Holy boobs? FEMEN's female warriors push their protest of Xmas in Bethlehem

Published December 26th, 2013 - 06:41 GMT
Femen protestors also targeted France and Spain along with the Vatican during Christmas celebrations (Thomas Samson/AFP)
Femen protestors also targeted France and Spain along with the Vatican during Christmas celebrations (Thomas Samson/AFP)

As Christmas Eve celebrations took over the streets of Bethlehem on Tuesday, rumors swirled of a plot to disturb the festivities in Jesus' birthplace.

The plot, however, was not connected to the Israeli occupation, nor to any Palestinian faction or popular resistance movement.

The threat to Christmas this year emerged instead from the Ukrainian organization FEMEN, a women's group that has gained fame in the last five years for organizing semi-nude and topless protests targeting political and religious figures deemed to be complicit in the exploitation of women.

Earlier in December, sources close to the group -- which refers to itself as "sextremist" -- claimed that it was planning to target Christmas Eve mass in the Church of the Nativity in Bethlehem this year.

Although the message of the Bethlehem protest was not made clear in advance, past protests have targeted Christian institutions for their perceived role in justifying and legitimating the oppression of women.

Last week, FEMEN leader Inna Shevchenko told Metro Newspaper that while she could not confirm the next target, "Bethlehem can be a place for us to attack. This city can see the rebellious naked breasts of Femen."

The reality of the threat began to sink in on Thursday, after Shevchenko ran through the Vatican City yelling "Christmas is cancelled," with the words "Jesus is aborted" written across her bare chest.

A statement on their website said that the "international topless marathon" was a protest against religious restrictions on women's right to choose to have an abortion.

"FEMEN is breaking the strategies of patriarchy in ownership of women's body that is protected, hidden by religions … (Not) any freak in a white dress can put nose in women's vagina."

The statement ended with a warning: "We move to other holy place (sic). They didn't give us peace, we will not give them any!"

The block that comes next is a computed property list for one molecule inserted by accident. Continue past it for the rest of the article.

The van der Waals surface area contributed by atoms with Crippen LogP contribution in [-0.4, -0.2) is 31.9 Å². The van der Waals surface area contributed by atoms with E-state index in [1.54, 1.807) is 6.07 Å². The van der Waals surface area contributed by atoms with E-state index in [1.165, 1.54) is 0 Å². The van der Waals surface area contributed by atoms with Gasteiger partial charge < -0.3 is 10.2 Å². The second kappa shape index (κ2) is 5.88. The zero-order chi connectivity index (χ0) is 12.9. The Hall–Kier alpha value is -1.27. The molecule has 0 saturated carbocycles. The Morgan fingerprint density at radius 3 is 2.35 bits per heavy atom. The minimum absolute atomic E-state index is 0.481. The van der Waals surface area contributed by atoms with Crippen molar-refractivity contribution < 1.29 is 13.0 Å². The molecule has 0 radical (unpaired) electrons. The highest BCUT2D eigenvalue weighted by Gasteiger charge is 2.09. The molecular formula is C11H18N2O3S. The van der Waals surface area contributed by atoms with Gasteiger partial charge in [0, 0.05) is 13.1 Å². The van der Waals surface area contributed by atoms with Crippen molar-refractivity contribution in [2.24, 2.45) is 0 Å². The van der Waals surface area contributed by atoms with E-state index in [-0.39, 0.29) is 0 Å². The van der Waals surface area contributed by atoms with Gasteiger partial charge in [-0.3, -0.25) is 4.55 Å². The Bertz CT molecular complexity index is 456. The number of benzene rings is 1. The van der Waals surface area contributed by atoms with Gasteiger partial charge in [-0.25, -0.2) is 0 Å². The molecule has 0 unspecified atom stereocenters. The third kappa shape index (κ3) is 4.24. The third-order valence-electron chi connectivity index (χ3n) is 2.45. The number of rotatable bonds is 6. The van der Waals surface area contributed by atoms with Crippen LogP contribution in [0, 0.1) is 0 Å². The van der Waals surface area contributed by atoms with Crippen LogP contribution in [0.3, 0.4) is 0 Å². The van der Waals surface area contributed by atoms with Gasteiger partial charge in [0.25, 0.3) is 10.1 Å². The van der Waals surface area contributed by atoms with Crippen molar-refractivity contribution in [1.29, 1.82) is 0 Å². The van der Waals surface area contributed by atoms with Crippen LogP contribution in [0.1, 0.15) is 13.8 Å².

Bethlehem mayor Vera Baboun said in a statement in early December that while FEMEN members are welcome to visit Bethlehem for Christmas, "Any protest that does not observe Palestinian customs and traditions and which violates public decency is unwelcome."

And while Bethlehem security forces try their hardest to anticipate a FEMEN strike -- a formidable task, given the high number of Eastern European tourists the holy city receives -- the potential action has stirred a larger debate about feminism and international solidarity.

Nagham Yassin, a women's rights activist from Jerusalem, said that although she agreed with FEMEN on many issues, she strongly disagreed with their decision to protest at the Church of the Nativity.

"It's their right to protest," she said, "but people (at the Church) are expressing their religious freedom. (FEMEN) doesn't have the right to protest in this place in this way, whether in Palestine or in any other country."

"The protest is against the leaders, it's not against ordinary people who are only expressing their religious freedom," she added.

"The problem is about the location and the need for respect for the place."

Yassin also pointed out that the struggle against patriarchy and women's oppression in religion was not a concern unique to FEMEN, highlighting that in the region it was possible to see how all three Abrahamic faiths -- Christianity, Judaism, and Islam -- had been used to restrict women's rights.

Palestinian feminists, she stressed, were fighting for their rights, but in ways specific to their circumstances.